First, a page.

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Why \(lim_{n \to \infty}(1-\frac{1}{n})^{n} = e^{-1} \) ? OR How can i find this rule, whats it name ?

Mathematics
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I thought it should be \[\lim{n \to \infty}(1-0)^{n}\]
hiii, binomial expansion of \[(1+x)^{n}\] substitute for n=1/x you'll get binomial expansion as : \[(1+x)^{1/x}\] = 1+ x*1/x + (1-x)/2! + (1-x)(1-2x)/3!+............ now apply limit x tending to 0 you'll get : 1+1+1/2!+ 1/3!+.......... = e similarly for \[(1-x)^{x}\] we get e-1 :)
can we find this rule in internet, is it possible to send a link for it ?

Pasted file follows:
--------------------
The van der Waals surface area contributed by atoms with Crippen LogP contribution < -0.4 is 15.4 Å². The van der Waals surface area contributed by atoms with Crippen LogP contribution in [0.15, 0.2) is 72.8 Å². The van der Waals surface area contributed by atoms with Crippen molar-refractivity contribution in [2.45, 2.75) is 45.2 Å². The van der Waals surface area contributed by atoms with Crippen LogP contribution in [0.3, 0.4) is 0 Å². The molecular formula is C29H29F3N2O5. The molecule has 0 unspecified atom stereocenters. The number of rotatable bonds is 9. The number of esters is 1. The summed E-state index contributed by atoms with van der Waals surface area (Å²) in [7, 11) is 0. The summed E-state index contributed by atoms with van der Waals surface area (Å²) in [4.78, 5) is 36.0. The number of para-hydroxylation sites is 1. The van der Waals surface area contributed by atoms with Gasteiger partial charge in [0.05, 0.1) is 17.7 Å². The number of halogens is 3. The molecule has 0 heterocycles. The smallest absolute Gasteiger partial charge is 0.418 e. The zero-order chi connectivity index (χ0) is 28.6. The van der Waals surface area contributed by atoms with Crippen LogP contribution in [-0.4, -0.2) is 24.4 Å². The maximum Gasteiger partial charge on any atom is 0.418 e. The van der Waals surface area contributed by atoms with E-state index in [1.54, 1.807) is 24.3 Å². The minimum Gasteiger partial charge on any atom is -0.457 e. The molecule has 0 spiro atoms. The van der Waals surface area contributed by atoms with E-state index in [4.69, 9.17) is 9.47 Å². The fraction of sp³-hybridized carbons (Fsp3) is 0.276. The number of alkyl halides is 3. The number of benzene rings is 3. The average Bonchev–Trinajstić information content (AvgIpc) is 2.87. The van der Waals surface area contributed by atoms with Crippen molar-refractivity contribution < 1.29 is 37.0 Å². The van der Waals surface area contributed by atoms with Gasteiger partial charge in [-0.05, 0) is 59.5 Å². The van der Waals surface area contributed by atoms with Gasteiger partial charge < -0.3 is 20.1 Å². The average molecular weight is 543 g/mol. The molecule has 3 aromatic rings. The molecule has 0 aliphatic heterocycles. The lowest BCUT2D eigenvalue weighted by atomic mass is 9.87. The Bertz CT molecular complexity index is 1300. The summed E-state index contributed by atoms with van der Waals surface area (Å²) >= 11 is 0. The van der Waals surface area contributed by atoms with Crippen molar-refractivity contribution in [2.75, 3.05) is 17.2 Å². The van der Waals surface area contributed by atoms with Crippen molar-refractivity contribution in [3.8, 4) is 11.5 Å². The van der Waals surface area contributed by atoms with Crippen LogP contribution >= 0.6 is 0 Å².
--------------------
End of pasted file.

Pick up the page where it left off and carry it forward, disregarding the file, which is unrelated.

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Other answers:

yeah you can google that out !! I answerd that on what I recently studied :)
ok i think your answer is good enough, but to understand better i need to read once more i think from other source..
what is this number name \[e^{-1}\] ?
it's actually exponential to the power -1... we write it as " e " it's value approximately equals to 2.7
ok..
e-1 = 1/e is it more clear now..?
ok thank you very much, its clearer
we can expand e^x as 1+ x/1! + x^2/2! + x^3/3!+......
hmm...
ok thank you meera now its much clearer, thanks for your efforts
:)

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